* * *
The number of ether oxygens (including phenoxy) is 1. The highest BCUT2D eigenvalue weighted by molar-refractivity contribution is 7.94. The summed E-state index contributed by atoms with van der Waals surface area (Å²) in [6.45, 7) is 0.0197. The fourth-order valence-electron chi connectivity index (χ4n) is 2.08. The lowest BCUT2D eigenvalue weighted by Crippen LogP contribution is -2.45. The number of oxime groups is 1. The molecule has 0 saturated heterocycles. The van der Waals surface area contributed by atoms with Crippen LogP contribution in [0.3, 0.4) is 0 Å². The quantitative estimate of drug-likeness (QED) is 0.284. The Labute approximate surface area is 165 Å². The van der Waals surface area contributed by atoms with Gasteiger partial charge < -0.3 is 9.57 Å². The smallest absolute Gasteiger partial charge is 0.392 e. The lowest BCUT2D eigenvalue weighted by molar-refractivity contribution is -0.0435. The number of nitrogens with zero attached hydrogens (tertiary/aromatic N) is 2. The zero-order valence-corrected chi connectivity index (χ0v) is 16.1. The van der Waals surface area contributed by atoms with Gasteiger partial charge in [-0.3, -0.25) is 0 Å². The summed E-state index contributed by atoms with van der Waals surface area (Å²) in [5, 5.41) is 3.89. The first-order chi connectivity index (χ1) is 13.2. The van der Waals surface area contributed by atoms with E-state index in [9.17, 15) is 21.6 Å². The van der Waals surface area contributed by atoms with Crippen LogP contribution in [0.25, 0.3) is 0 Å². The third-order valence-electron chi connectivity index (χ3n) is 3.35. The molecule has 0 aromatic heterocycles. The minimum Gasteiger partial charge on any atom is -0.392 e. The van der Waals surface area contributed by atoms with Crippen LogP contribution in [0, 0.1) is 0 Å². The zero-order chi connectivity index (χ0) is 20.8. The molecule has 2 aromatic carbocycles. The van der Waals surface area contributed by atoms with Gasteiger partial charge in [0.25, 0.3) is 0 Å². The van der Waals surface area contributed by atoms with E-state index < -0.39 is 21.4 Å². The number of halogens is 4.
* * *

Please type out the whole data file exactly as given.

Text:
The number of ether oxygens (including phenoxy) is 1. The highest BCUT2D eigenvalue weighted by molar-refractivity contribution is 7.94. The summed E-state index contributed by atoms with van der Waals surface area (Å²) in [6.45, 7) is 0.0197. The fourth-order valence-electron chi connectivity index (χ4n) is 2.08. The lowest BCUT2D eigenvalue weighted by Crippen LogP contribution is -2.45. The number of oxime groups is 1. The molecule has 0 saturated heterocycles. The van der Waals surface area contributed by atoms with Crippen LogP contribution in [0.3, 0.4) is 0 Å². The quantitative estimate of drug-likeness (QED) is 0.284. The Labute approximate surface area is 165 Å². The van der Waals surface area contributed by atoms with Gasteiger partial charge < -0.3 is 9.57 Å². The smallest absolute Gasteiger partial charge is 0.392 e. The lowest BCUT2D eigenvalue weighted by molar-refractivity contribution is -0.0435. The number of nitrogens with zero attached hydrogens (tertiary/aromatic N) is 2. The zero-order valence-corrected chi connectivity index (χ0v) is 16.1. The van der Waals surface area contributed by atoms with Gasteiger partial charge in [-0.3, -0.25) is 0 Å². The summed E-state index contributed by atoms with van der Waals surface area (Å²) in [5, 5.41) is 3.89. The first-order chi connectivity index (χ1) is 13.2. The van der Waals surface area contributed by atoms with E-state index in [9.17, 15) is 21.6 Å². The van der Waals surface area contributed by atoms with Crippen LogP contribution in [0.25, 0.3) is 0 Å². The third-order valence-electron chi connectivity index (χ3n) is 3.35. The molecule has 0 aromatic heterocycles. The minimum Gasteiger partial charge on any atom is -0.392 e. The van der Waals surface area contributed by atoms with Crippen LogP contribution in [0, 0.1) is 0 Å². The zero-order chi connectivity index (χ0) is 20.8. The molecule has 2 aromatic carbocycles. The van der Waals surface area contributed by atoms with Gasteiger partial charge in [0.25, 0.3) is 0 Å². The van der Waals surface area contributed by atoms with E-state index < -0.39 is 21.4 Å². The number of halogens is 4.